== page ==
The second most irresponsible proposal is to replace the Approved Code of Practice with a suite of targeted guidance. We believe that regulatory requirements create the motivation for achieving higher standards and continuous improvements in health and safety leading to innovation and best practice. Omit regulation and standards will fall and fatalities and serious accidents will increase. Guidance should assist in the understanding of regulations not replace them.
The intention of introducing a new role that of "Principal Designer" is the third most irresponsible proposal. Only people who are competent and experienced enough to act as CDM Co-ordinators could possibly carry out the role effectively. However the title indicates that a person who is a designer is capable of performing the proposed duties. The training of an architect does not currently cover fully the duties envisaged in the consultation document. Many architects do not want to take on the role as it would involve additional training and increase their workload for which they may not be able to seek additional payment from clients.
The HSE state that "two thirds or more of fatalities now occur on small sites - sites where fewer than 15 people work". The EU Directive requires the UK regulations to include building work for domestic clients much of which constitutes "small sites". It is totally illogical to change the requirements for notification of a project to one that will have more than 20 workers working simultaneously at any point in the project as well as lasting longer than 30 working days. The current requirement 30 working days or 500 person days is more logical and likely to be more effective in ensuring competent management of smaller projects.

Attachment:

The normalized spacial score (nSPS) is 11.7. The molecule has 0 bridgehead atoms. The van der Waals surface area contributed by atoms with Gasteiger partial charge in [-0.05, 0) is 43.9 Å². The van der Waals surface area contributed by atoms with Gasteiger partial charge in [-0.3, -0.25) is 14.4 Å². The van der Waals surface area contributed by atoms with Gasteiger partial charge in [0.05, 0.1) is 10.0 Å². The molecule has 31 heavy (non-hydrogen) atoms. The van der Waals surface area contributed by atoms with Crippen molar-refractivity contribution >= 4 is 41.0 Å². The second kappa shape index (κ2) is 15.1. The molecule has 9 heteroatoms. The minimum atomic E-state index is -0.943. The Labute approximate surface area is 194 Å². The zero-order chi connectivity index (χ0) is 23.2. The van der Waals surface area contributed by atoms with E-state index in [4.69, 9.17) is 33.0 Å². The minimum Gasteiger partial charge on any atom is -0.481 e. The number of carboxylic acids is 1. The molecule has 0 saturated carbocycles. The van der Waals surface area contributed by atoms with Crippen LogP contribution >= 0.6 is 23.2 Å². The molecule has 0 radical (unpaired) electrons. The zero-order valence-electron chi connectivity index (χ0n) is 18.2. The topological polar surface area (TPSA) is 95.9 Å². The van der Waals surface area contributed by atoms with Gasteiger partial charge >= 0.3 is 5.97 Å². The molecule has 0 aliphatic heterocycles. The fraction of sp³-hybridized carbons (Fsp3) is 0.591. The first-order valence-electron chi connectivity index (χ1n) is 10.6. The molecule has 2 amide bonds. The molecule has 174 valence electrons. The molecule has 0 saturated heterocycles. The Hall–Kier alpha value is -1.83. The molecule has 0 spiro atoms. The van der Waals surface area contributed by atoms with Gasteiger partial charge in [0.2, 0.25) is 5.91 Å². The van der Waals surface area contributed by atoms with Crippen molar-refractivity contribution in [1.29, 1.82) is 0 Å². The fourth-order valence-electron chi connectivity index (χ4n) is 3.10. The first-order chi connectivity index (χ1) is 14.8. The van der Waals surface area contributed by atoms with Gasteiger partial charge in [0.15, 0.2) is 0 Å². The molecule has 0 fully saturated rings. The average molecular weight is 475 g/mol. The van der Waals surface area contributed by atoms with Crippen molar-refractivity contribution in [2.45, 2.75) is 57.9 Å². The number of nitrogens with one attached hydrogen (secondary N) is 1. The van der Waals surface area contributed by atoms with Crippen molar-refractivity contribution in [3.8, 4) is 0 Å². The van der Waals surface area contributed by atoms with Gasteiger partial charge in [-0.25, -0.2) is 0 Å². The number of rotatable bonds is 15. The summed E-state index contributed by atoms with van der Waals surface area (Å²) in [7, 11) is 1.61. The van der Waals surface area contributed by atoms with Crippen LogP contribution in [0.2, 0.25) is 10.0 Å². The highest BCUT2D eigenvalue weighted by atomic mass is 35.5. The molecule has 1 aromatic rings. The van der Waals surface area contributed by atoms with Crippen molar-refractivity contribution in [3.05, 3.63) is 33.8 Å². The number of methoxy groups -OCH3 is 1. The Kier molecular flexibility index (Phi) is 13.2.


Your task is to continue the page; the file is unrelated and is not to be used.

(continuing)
The removal of the requirement for a competent duty holder to advise clients on the suitability of the Construction Phase Plan is the fourth most irresponsible item. This requirement was effectively a final preconstruction check that ensured that the principal contractor had considered all of the risks associated with the project. Under the CDM 2007 Regulations, the CDM Co-ordinator often identified omissions in the Construction Phase Health and Safety Plan and therefore the removal of this requirement will undoubtedly lead directly to an increase in accidents and injuries.
When it comes to the lives and well-being of workers on building sites what should be the criteria of Government represented by the HSE? Should it be to do as much as possible or as little as they can get away with? We hope that the answer is clear.
The construction industry has worked hard to reduce the appalling rate of accidents in construction we hope that Government does not accept the current proposals by the HSE and set the construction industry back 30 years in terms of the number of fatal and serious injuries. We owe it to the hardworking men and women working on construction sites to do all in our power to keep them from preventable and sometimes fatal accidents. Removing the CDM Co-ordinators role, or the competence requirements will be a disaster and will be seen as throwing the baby out with the bath water.